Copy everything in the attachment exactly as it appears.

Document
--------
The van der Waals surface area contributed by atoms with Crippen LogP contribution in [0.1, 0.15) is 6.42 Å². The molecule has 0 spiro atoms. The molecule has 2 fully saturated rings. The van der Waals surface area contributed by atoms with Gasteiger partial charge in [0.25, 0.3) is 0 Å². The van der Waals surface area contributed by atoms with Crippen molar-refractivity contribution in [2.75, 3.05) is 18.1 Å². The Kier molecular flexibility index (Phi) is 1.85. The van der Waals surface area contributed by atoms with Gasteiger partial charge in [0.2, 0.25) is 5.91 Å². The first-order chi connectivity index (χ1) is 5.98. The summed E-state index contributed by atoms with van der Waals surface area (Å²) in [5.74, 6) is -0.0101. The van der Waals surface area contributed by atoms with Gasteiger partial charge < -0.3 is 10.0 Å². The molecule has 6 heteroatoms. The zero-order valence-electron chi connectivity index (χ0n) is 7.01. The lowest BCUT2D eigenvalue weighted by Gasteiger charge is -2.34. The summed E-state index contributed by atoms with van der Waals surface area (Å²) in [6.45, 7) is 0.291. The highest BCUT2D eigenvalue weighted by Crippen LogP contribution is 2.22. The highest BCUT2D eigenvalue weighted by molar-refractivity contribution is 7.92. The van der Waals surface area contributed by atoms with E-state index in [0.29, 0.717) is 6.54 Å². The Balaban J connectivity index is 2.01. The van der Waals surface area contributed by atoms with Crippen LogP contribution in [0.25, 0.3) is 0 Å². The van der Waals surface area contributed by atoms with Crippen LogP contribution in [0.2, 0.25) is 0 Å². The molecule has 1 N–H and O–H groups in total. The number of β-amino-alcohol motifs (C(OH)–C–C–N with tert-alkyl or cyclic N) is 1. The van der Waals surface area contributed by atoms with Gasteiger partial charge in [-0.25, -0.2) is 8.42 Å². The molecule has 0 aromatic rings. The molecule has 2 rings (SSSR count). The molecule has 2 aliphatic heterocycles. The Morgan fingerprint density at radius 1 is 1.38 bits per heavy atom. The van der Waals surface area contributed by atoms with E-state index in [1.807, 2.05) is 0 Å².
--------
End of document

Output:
The van der Waals surface area contributed by atoms with Crippen LogP contribution in [0.1, 0.15) is 6.42 Å². The molecule has 0 spiro atoms. The molecule has 2 fully saturated rings. The van der Waals surface area contributed by atoms with Gasteiger partial charge in [0.25, 0.3) is 0 Å². The van der Waals surface area contributed by atoms with Crippen molar-refractivity contribution in [2.75, 3.05) is 18.1 Å². The Kier molecular flexibility index (Phi) is 1.85. The van der Waals surface area contributed by atoms with Gasteiger partial charge in [0.2, 0.25) is 5.91 Å². The first-order chi connectivity index (χ1) is 5.98. The summed E-state index contributed by atoms with van der Waals surface area (Å²) in [5.74, 6) is -0.0101. The van der Waals surface area contributed by atoms with Gasteiger partial charge < -0.3 is 10.0 Å². The molecule has 6 heteroatoms. The zero-order valence-electron chi connectivity index (χ0n) is 7.01. The lowest BCUT2D eigenvalue weighted by Gasteiger charge is -2.34. The summed E-state index contributed by atoms with van der Waals surface area (Å²) in [6.45, 7) is 0.291. The highest BCUT2D eigenvalue weighted by Crippen LogP contribution is 2.22. The highest BCUT2D eigenvalue weighted by molar-refractivity contribution is 7.92. The van der Waals surface area contributed by atoms with E-state index in [0.29, 0.717) is 6.54 Å². The Balaban J connectivity index is 2.01. The van der Waals surface area contributed by atoms with Crippen LogP contribution in [0.25, 0.3) is 0 Å². The van der Waals surface area contributed by atoms with Crippen LogP contribution in [0.2, 0.25) is 0 Å². The molecule has 1 N–H and O–H groups in total. The number of β-amino-alcohol motifs (C(OH)–C–C–N with tert-alkyl or cyclic N) is 1. The van der Waals surface area contributed by atoms with Gasteiger partial charge in [-0.25, -0.2) is 8.42 Å². The molecule has 0 aromatic rings. The molecule has 2 rings (SSSR count). The molecule has 2 aliphatic heterocycles. The Morgan fingerprint density at radius 1 is 1.38 bits per heavy atom. The van der Waals surface area contributed by atoms with E-state index in [1.807, 2.05) is 0 Å².